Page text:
Long-term liming improves soil fertility and soybean root growth, reflecting improvements in leaf gas exchange and grain yield

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Soil acidity is one of the major drivers of yield-limited crop productivity, particularly when combined with dry spells during crop development. Liming is a widely used strategy for alleviating the negative effects of soil acidity, ensuring greater crop root development to assist the plant in periods of low water availability, promoting full photosynthetic activity and, consequently, increasing crop yield. Here, we investigated the long-term effects of surface liming on soil chemical properties as well as soybean root growth, nutrition, photosynthetic parameters and grain yield during three growing seasons (2016–2019) in a region prone to dry spells. The long-term liming experiment was established in 2002. We evaluated the long-term effects of four surface lime rates: control, soil not treated with lime; ½ RLR, soil treated with half the recommended lime rate; 1 RLR, soil treated with the full recommended lime rate; and 2 RLR, soil treated with twice the recommended lime rate. The last lime application occurred in 2016. Our results revealed that increasing lime rates applied to soil surface up to 2 RLR increased soil fertility and root growth, besides to enhance the root distribution along soil profile. These changes contributed to boost soybean leaf photosynthetic pigments and gas exchange, leading to better growth, nutrition and grain yields, despite periods of dry spells. Our results suggested that in tropical agricultural systems with intensive cultivation throughout the agricultural year, higher lime rates can be applied without nutritional imbalances in the soil and plants. Our study provided important clues on how long-term liming changes soil fertility and triggers the cascading effects in improving root growth and distribution, as well as soybean photosynthetic metabolism and yield.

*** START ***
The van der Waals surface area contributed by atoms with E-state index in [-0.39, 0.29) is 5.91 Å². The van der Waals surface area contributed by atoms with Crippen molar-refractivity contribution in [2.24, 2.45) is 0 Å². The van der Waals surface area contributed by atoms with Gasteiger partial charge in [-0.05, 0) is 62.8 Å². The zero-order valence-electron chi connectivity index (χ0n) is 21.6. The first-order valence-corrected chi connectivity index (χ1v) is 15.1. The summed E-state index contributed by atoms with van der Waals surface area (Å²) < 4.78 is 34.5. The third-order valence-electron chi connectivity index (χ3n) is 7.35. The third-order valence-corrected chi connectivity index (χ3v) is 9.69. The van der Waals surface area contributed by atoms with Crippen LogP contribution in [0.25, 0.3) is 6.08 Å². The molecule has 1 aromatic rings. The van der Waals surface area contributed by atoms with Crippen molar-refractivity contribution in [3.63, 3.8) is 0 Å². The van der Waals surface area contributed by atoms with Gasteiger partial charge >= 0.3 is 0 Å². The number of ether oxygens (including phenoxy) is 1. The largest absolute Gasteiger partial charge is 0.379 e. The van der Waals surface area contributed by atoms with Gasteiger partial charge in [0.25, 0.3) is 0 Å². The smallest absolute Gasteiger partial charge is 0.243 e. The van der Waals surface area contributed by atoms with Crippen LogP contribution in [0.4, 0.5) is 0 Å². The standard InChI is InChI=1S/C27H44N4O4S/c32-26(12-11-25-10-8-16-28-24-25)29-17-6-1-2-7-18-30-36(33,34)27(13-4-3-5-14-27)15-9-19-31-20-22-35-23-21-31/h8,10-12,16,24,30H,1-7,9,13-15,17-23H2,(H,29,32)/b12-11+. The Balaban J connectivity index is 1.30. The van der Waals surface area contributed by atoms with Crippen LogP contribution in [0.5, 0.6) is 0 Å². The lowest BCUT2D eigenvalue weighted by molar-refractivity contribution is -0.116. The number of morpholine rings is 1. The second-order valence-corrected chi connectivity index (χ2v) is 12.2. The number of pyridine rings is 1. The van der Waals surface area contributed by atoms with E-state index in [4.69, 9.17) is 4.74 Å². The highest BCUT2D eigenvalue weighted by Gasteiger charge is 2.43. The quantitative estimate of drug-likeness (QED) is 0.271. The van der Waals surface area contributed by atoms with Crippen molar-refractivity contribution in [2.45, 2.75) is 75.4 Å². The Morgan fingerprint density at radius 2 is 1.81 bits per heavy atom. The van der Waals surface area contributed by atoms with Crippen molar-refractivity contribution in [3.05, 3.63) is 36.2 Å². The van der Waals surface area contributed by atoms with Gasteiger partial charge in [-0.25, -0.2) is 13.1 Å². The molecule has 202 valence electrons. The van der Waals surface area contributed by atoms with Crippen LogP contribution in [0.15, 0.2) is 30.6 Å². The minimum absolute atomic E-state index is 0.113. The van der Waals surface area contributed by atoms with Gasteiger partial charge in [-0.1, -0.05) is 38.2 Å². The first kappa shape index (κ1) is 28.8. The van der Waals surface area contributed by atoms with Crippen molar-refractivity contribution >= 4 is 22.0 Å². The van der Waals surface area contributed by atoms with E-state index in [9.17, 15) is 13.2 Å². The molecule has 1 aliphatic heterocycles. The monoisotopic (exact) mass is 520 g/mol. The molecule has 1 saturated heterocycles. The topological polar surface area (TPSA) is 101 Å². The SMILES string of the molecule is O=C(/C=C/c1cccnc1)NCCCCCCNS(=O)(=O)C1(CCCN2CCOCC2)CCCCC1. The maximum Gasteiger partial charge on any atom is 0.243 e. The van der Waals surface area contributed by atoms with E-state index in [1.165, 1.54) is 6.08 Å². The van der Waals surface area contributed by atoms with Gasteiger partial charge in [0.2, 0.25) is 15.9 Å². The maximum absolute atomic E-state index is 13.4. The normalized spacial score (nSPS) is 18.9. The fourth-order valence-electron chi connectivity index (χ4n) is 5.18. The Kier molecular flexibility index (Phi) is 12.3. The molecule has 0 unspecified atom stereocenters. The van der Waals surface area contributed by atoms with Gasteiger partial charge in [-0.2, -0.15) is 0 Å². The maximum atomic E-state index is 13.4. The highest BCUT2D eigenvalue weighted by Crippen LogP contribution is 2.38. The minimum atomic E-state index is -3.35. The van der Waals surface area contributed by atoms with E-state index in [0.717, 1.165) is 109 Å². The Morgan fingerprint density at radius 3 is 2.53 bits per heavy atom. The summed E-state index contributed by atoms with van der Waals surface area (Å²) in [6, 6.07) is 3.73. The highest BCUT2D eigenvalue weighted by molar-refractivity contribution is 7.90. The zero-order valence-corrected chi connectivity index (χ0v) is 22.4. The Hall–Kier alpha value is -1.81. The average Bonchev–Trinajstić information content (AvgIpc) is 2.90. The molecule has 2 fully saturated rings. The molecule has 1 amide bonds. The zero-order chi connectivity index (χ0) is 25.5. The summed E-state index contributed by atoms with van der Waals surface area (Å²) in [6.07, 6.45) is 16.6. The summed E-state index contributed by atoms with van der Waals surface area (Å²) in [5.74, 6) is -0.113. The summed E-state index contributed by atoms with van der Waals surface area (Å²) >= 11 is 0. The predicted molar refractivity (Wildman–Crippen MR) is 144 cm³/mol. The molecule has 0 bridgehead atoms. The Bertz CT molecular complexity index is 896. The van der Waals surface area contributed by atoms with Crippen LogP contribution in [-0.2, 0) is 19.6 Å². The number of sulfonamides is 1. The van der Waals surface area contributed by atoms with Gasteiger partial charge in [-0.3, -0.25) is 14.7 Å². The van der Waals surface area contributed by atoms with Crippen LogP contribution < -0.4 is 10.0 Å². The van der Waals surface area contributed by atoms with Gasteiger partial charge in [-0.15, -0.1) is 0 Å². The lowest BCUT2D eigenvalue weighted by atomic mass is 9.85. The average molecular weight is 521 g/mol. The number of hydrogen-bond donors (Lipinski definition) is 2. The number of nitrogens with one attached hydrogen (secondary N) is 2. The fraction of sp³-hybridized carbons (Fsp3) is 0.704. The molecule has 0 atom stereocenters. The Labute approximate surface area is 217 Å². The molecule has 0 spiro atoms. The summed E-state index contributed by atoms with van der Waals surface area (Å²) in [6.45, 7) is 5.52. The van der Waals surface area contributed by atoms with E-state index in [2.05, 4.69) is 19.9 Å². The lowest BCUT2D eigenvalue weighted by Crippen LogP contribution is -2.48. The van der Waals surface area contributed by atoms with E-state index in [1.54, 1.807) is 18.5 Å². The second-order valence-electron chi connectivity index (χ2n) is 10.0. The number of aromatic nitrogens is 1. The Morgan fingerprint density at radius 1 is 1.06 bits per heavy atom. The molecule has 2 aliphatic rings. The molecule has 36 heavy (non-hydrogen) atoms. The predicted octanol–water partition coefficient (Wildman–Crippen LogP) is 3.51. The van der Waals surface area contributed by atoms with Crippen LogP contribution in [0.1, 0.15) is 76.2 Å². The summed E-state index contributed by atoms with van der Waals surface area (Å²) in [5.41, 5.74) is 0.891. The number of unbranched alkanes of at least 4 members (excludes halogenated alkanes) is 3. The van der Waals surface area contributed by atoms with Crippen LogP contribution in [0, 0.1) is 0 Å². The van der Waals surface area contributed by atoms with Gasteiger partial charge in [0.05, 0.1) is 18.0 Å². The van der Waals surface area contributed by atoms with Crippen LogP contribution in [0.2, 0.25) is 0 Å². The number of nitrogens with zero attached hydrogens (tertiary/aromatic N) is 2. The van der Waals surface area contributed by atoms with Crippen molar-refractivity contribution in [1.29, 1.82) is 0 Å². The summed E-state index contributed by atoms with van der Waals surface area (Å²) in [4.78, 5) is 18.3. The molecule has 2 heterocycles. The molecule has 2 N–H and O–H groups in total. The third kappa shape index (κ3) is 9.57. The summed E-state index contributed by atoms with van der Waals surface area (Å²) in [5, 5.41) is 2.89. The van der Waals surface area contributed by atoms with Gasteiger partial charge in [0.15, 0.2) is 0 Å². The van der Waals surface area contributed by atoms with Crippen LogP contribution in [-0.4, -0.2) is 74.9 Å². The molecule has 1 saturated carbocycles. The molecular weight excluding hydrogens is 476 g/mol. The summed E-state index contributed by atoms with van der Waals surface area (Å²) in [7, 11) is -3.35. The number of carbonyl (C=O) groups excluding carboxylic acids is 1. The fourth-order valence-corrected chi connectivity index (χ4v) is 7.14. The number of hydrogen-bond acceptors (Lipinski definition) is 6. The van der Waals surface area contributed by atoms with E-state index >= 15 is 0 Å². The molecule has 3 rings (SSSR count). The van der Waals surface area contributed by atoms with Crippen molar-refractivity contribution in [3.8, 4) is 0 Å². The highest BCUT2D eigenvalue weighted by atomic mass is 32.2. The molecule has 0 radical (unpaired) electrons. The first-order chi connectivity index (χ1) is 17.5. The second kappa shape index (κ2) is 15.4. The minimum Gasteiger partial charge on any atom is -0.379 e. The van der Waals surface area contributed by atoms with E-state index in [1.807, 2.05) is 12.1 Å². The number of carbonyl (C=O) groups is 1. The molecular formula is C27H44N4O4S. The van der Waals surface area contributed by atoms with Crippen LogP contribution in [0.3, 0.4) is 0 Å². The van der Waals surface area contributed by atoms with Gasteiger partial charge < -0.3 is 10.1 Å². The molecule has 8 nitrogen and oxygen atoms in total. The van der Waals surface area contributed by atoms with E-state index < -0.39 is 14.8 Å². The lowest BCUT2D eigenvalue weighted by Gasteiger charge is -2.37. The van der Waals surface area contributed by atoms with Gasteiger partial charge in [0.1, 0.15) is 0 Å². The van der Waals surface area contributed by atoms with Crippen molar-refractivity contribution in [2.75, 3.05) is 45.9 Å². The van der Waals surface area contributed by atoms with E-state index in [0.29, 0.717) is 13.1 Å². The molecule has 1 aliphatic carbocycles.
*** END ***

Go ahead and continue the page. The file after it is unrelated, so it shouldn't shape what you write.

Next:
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European Journal of Agronomy, v. 128.

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